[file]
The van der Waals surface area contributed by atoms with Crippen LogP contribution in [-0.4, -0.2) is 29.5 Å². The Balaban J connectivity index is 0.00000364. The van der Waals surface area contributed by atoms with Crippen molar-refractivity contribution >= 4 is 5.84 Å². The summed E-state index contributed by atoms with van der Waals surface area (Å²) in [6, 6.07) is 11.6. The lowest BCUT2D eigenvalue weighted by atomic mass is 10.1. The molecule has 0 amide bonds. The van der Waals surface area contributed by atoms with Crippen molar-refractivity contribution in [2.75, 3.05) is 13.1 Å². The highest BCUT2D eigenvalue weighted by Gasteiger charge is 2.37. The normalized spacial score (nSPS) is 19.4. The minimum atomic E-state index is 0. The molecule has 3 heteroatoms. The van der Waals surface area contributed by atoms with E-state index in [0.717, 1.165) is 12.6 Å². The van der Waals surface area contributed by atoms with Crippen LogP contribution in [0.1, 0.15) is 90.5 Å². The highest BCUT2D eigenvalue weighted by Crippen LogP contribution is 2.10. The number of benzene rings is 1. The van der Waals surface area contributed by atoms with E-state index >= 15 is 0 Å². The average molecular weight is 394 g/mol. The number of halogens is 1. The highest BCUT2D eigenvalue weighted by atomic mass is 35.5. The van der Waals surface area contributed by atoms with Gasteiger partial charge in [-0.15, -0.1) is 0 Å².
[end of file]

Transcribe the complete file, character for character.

The van der Waals surface area contributed by atoms with Crippen LogP contribution in [-0.4, -0.2) is 29.5 Å². The Balaban J connectivity index is 0.00000364. The van der Waals surface area contributed by atoms with Crippen molar-refractivity contribution >= 4 is 5.84 Å². The summed E-state index contributed by atoms with van der Waals surface area (Å²) in [6, 6.07) is 11.6. The lowest BCUT2D eigenvalue weighted by atomic mass is 10.1. The molecule has 0 amide bonds. The van der Waals surface area contributed by atoms with Crippen molar-refractivity contribution in [2.75, 3.05) is 13.1 Å². The highest BCUT2D eigenvalue weighted by Gasteiger charge is 2.37. The normalized spacial score (nSPS) is 19.4. The minimum atomic E-state index is 0. The molecule has 3 heteroatoms. The van der Waals surface area contributed by atoms with E-state index in [0.717, 1.165) is 12.6 Å². The van der Waals surface area contributed by atoms with Crippen LogP contribution in [0.1, 0.15) is 90.5 Å². The highest BCUT2D eigenvalue weighted by Crippen LogP contribution is 2.10. The number of benzene rings is 1. The van der Waals surface area contributed by atoms with E-state index >= 15 is 0 Å². The average molecular weight is 394 g/mol. The number of halogens is 1. The highest BCUT2D eigenvalue weighted by atomic mass is 35.5. The van der Waals surface area contributed by atoms with Gasteiger partial charge in [-0.15, -0.1) is 0 Å².